The British Conservative Party isactually much more conscious about brain research than we are in the UnitedStates. In the U.K., they call the Conservative plan the “BigSociety,” and the Prime Minister, David Cameron, says: “We used to haveeconomic problems, but now we have social problems, and we shouldn’t puteconomics first—we’ve got to put sociology first.” I think this is justthe ebb and flow of politics, though; my book will hopefully move us towardsseeing things more as collective problems, more as social problems, and less asproblems that can best be solved by the liberation of individuals.

JM:You write interestinglyabout the British Enlightenment. I suppose many people know Adam Smith for The Wealth of Nations, which is in a sense the sourcebook ofcapitalism, but his other great work was TheTheory of Moral Sentiments. Would you talk a bit about thedistinction between the French Enlightenment and the British Enlightenment, andhow the interest of the British Enlightenment philosophers in sentiment set thestage for some of the thinking you present in The Social Animal?

DB:We’re mostly heirs tothe French Enlightenment, which was a celebration of reason. What Descartestried to do was tear down the prejudices of the Middle Ages and construct asystem of truths based on logic. The philosophers of the French Enlightenmentsaid reason needed to tame and control the passions.

The British Enlightenment, led by peoplelike David Hume and Adam Smith and Edmund Burke, argued that reason is simplynot that strong—reason can be slave to the passions. So, they said, we have towork on educating the emotions, and if we can educate the emotions, that will make people better.

The other difference is that the Frenchviewed people as individual thinkers. Think of Rodin’s sculpture, The Thinker—the guy hunched over withhis head on his fist. The British Enlightenment philosophers, like Adam Smith,recognized that we’re very social creatures. In that book you just mentioned, Theory of Moral Sentiments, Adam Smithactually anticipates mirror neurons. He says something like: “When I seesomeone get their leg pricked by a pin, I not only observe their pain, I feeltheir pain. I jerk up, like it’s happening to me.” He was observing aphenomenon that we now know to be neurologically true; it’s how the brainworks. He wrote (I’m paraphrasing, of course): “Why are we virtuous? It’sbecause we want to be admired in other people’s eyes, and we not only want tobe admired in their eyes, but we want to be admired by an impartial observerwho would see us honestly.” He put sentiments, emotions, and socialconnections at the core of his thought.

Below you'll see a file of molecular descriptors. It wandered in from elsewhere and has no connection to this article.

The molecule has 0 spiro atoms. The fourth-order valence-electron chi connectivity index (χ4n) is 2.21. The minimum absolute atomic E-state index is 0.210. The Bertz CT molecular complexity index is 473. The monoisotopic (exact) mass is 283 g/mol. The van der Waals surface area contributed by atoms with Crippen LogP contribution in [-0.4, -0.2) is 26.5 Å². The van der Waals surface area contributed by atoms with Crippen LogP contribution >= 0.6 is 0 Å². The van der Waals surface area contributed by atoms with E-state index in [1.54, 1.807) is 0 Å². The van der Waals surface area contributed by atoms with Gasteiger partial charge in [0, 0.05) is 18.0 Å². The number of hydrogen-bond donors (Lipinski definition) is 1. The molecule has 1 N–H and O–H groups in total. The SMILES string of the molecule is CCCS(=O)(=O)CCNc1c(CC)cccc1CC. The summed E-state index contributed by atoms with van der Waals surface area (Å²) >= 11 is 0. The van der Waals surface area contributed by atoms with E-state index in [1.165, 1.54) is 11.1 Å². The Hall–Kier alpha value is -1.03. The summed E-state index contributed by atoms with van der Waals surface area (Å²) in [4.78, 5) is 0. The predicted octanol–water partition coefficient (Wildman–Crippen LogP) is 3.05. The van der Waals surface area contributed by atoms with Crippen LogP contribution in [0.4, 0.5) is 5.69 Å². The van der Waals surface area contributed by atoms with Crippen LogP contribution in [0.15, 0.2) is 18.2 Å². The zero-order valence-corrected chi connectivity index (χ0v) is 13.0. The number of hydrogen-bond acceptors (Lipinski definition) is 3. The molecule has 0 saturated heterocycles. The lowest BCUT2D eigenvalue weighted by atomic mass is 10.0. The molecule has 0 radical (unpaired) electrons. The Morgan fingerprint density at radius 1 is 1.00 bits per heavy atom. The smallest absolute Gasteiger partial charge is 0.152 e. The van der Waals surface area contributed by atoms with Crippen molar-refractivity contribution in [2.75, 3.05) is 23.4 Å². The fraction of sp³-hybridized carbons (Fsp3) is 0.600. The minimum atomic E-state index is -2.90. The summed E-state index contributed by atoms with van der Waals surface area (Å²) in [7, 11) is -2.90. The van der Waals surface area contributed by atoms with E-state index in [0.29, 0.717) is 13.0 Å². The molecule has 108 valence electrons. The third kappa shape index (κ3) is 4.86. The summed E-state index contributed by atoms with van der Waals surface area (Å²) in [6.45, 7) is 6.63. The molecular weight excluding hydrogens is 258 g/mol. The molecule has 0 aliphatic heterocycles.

It seems me that the research I writeabout makes Adam Smith’s vision of humanity seem much more accurate than theFrench Enlightenment vision. But unfortunately, especially in the policy world,we’re heirs to the French vision, still trying to reduce everything to amethod, thus also reducing human behavior to a science, as if we could createmodels and then map out how people are going to behave. We do this ineconomics; we do it in marketing and business; we do it in all sorts ofspheres. But it rarely works out well, as the financial crisis, among otherthings, has demonstrated. We thought, “Oh, we’ve got this figured out;we’ve got these sophisticated risk assessment models.” But people are veryemotional, and they get swept up in emotional contagions, and then—calamity.

JM:We’ve talked about thehigh school cafeteria, and much of our public life is like a high schoolcafeteria now. Because of your position and the platform that you have, andalso because of the nature of the ideas you present in The Social Animal and the way you’ve chosen to present them, itoccurs to me that there might be a lot of critics sitting in the cafeteria whowill like nothing better than shooting spitballs at you.

DB:[LAUGHS] Well, we’llsee. The other thing, by the way, that’s going to materialize, is someresentment. I happen to work at the NewYork Times, a major newspaper. I’m on TV a couple of times a week. I havethe platform at Random House. So I get to take work that people have spentyears on, and summarize it in about a sentence—and I get broadcast all over theplace. That is bound, naturally, to create resentment. When I simplify a lifetime’swork in a sentence, I am definitely going to miss some of the nuances thatpeople treasure; they’re going to be upset, and I understand that. Tocounteract their arguments, I try to defer to the scholars, and always givethem credit by name, saying, “They’re doing this work—it’s not me.”But nonetheless, I understand the reaction.